But a lot of sociology’s public image is basically that we’re a bunch of do-gooder liberals who were too dumb to be economists or psychologists. After attending my first conference, I’m not so sure that’s a totally false accusation – throughout the social sciences, I see people who are just there to shill for what they think would make a better world. It’s not like I don’t have those thoughts myself – and while they certainly guide my research interests, the ultimate point of social science is to explain why society exists, why it takes the forms it does, and how that impacts individuals.
But above all, my beliefs aren’t something I teach. That’s why I was profoundly disturbed to see point #8 in the Teaching Sociology article referenced above. The researchers asked a bunch of sociological “leaders” (read as:winners of ASA honors and grant-earners) what they thought was important to teach students. Most of it was nice, if boring: sociological imagination, sociology as science, critical thinking, social construction of ideas, the important social institutions in society. Super.
But what gave me pause was #8: “The importance of trying to improve the world”. What the hell? Quote from a “leader”: “I take as a starting assumption the premise from the International Declaration of Human Rights that all people have equal rights…” How the hell is that assumption even remotely sociological? If anything, that is anti-factual. The International Declaration of Human Rights is a blindingly-social construction. You can take equality as a starting assumption if you want – but that makes the arguments you build on that assumption philosophical, not sociological. Nothing wrong with that, unless you’re teaching it as sociology. Here is my (sociological) starting assumption: “People exist and may on occasion interact.”
Other “leaders” used service-learning to “instill [in the students] the idea that we can be engaged as citizens and have our voices heard and use our knowledge… [to] help improve the world.” Jesus. Let’s cut the high-school civics bullshit, please. I have a degree in political science and am wrapping up a Master’s in sociology, and I think it is far more factual to tell students that their opinions don’t mean shit to the way the government is run – unless they have money or mobs. Do young people need to learn to engage in the power systems that will influence their life? Hell yes. Is that my job as a sociologist? No. My job is to demonstrate to them with empirical evidence that those power structures exist and impact their lives. If they’re smart, they’ll engage those systems; but that is not for me to tell them.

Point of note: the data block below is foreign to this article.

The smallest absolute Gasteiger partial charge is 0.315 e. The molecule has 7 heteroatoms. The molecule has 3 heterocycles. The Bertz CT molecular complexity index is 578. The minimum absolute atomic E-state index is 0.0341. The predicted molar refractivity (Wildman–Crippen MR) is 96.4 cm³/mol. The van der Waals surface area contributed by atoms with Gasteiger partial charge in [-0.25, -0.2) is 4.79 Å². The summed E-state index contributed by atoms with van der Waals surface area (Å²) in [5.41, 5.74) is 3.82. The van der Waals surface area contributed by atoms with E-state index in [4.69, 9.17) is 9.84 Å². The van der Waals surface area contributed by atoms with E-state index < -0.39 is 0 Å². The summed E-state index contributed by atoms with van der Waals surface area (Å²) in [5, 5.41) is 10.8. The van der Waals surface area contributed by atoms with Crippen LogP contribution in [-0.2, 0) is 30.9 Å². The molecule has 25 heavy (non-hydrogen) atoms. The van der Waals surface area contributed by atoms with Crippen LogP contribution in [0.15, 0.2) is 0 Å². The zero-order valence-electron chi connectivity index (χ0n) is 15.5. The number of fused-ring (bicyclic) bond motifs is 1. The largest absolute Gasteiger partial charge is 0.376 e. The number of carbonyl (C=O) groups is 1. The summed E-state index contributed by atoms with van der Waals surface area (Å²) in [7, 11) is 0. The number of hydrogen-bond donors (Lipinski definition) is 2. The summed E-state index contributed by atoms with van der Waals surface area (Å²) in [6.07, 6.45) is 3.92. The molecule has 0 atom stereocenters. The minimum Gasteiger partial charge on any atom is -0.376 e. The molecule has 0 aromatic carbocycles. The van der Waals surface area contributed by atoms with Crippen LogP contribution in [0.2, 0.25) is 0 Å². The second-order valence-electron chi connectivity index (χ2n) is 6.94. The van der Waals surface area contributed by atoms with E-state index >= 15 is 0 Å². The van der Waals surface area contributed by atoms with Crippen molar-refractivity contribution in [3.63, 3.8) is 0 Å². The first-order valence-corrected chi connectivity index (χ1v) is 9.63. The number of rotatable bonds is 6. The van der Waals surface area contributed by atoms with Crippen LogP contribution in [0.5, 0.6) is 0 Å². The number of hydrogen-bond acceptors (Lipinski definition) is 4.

Let me put it this way: how many sociologists would be mortified if an economist told students, “Because I have clearly demonstrated to you that government interference reduces the output of economies, it is your job to go out there and advocate for reduced taxes and less regulation. 10% of your grade will come from volunteering with anti-tax citizens’ groups…” I would go batshit on that economist. If he has empirical proof to back up his claim, great (but markets don’t really exist without- okay, okay, I’ll save it for another post). It still doesn’t give him the authority to tell students what is normative for them to do with that information – and he definitely cannot grade them for doing something that he feels is normative, rather than economic… economicsological… um… something that actually has to do with real, empirical economics.
Eh, I’m being melodramatic. But I just feel like a number of sociologists (and, god knows, other social scientists) are getting their morality into my science, and the result is not delicious Reese’s peanut butter cups. If somebody uses social science to make the world a better place, groovy. If that person happens to be a sociologist, that’s peachy. But when that person is acting as a sociologist – e.g. when they’re teaching students – they need to lay off the moralizing. The point of sociology is to study society. THE END. Dammit.
Oh – hat tip to Backstage for the NYT article. Right up my alley.